Ten Reasons To Train For Muscle Instead Of For Fat Loss.

#1: You Will Be Training All Your Beautiful Muscle
When you overload muscle by lifting weights you're not accustomed to, it causes metabolic and functional changes that safeguard your body from injury, fat gain, and muscle loss.
#2: Be Less Likely To Slash Calories
When you slash calories to lose fat, you experience considerable muscle loss in conjunction with any fat loss. Calorie cutting also causes the body to down regulate metabolic rate in order to preserve fuel stores.
#3: Be Stronger
Being strong means you’ll be able to apply greater, more efficient stimulus to your body for faster changes in your physique. It also correlates with greater concentrations of fat burning hormones like testosterone and growth hormone.
#4: Have Better Hormone Balance & Less Stress
The process of losing fat is inherently stressful. Most people fixate on fat loss when they are trying to get lean. This anxiety about food and body fat makes the body feel threatened, raising cortisol. Thyroid hormone and androgens can also become depleted on low-calorie or restrictive diets, blunting fat loss and causing fatigue. Instead, stay motivated by focusing on the numbers on the weight plates instead of on the scale.
#5: Have Better Insulin Sensitivity & A Faster Metabolism
Anaerobic exercise like strength training and sprinting has a profoundly beneficial influence on insulin sensitivity and blood sugar function. In an insulin resistant state, you are much more likely to store the food you eat as fat. By training for muscle, you increase both the receptivity of the muscles to insulin and their demand for glucose.
#6: Be Less Likely To Overdo Cardio
Being fixated on fat loss can easily lead to overdoing cardio in an effort to burn more calories. This often backfires because scientists have found that the brain can actually sense the energy imbalance and will increase hunger hormones while down regulating activity levels.
#7: Less Back Pain & Better Posture
Building muscle and strength will help you develop better body awareness so that you keep your head in line with your spine and your movement patterns will be smoother. A strong lower back and core will help you stand up tall, keep your abdomen tight, and avoid back pain. A stronger upper back will give you the ability to roll your shoulders back by retracting your shoulder blades. You’ll look and feel more confident, and people will have more respect for you!
#8: Have Stronger Bones & Less Risk of Fracture
Building muscle increases the body’s ability to buffer acid, which is key because an elevated acid load leads to calcium loss from the bone. Plus, studies show that lean mass consistently correlates with stronger bone density and lifting heavy weights that load the spine is the BEST way to build bone.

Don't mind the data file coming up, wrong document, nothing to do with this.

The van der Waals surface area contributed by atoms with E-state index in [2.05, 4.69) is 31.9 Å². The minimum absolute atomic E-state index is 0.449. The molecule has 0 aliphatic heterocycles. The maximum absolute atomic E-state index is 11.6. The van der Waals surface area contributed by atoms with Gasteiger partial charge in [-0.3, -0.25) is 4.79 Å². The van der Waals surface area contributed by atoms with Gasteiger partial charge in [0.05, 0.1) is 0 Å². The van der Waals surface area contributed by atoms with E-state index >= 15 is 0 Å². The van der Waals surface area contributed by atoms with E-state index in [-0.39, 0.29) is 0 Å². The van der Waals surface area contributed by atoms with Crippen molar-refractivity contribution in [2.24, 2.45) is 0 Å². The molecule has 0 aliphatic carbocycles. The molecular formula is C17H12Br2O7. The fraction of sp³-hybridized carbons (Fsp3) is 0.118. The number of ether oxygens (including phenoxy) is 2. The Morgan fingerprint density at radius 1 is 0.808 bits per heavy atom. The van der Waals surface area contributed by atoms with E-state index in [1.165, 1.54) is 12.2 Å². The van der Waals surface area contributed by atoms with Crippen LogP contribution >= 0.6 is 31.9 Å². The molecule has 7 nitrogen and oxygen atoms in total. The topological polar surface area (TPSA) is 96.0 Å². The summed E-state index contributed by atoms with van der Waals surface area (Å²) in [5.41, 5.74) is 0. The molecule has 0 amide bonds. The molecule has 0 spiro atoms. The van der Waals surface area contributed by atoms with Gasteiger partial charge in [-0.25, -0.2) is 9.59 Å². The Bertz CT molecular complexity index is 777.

#9: Be Less Likely To Reward Yourself With Food
Research shows that when people are motivated to work out in order to lose fat, they inadvertently end up eating more calories afterwards. Scientists think that people have become conditioned to reward themselves for physical efforts that they associate with fat loss. Instead, training “for fun,” “to get strong,” or “to build muscle” doesn’t have this pitfall and people are more successful achieving lasting body composition changes.
#10: You Might Fall In Love With Training
When you start training for muscle and performance, it’s common to discover this wealth of strength within yourself. Setting PRs every week is a great way to keep you excited about training that makes it easier to stay on track with workouts and nutrition so that you become someone who makes staying lean effortless.
By Pankaj Narsian - Fitness Manager, YFC

Old age and benefits of Strength training

“Aging is not lost youth but a new stage of opportunity and strength” – Betty Friedan


Human aging is a natural process that is inevitable. The body is subjected to muscle atrophy (Sarcopenia), weakness and functional impairment that are experienced in the fourth decade of life. From there the strength loss is approximately around 1% and accelerates with every passing decade (3, 8). This loss of muscle in combination with increase body fat composition leads to the ‘fat frail’ issue, ‘fat frail’ individuals tend to suffer more from lifestyle issues in comparison to someone frail and non obese (1).
Our rising geriatric population in the country brings its own unique challenges. According to United Nation Population Division, the older Indian population is projected to increase in the next four decades.  By the mid century, the geriatric group is expected to be around 323 million people, a number far greater than the total U.S. population in 2012 (9). The increasing number in the geriatric population brings in a number social, economic and health issues. One of them is the health and fitness improvement of this subset, so as to improve the overall quality of life and the independence in their functional abilities.




Strength and Age – Correlation

Strength can be defined as the maximum force generation capacity of an individual. Its force generation capacity peaks in the second and the third decade. Research has posited that the force generation capacity shows a slow decline till the age of 50, after that is declines at a rate of approximately 12 – 15% per decrease with a rapid force generation loss above the age of 65 years (1).  It is interesting to know that most of the research has considered only healthy older population; the decline of muscle function in the whole would be even greater if we include older individuals suffering from lifestyle disorders (1). Furthermore, the tendons in older adults tend to work in the higher region of the maximal tendon force. More likely this compensatory operation happens closer to muscle optimal length because of the reduction in force.  As a result this affects functional movement’s more specifically, increasing the movement time (MT) to decelerate body mass, a paramount in the prevention of falls (1,2,4,5,6).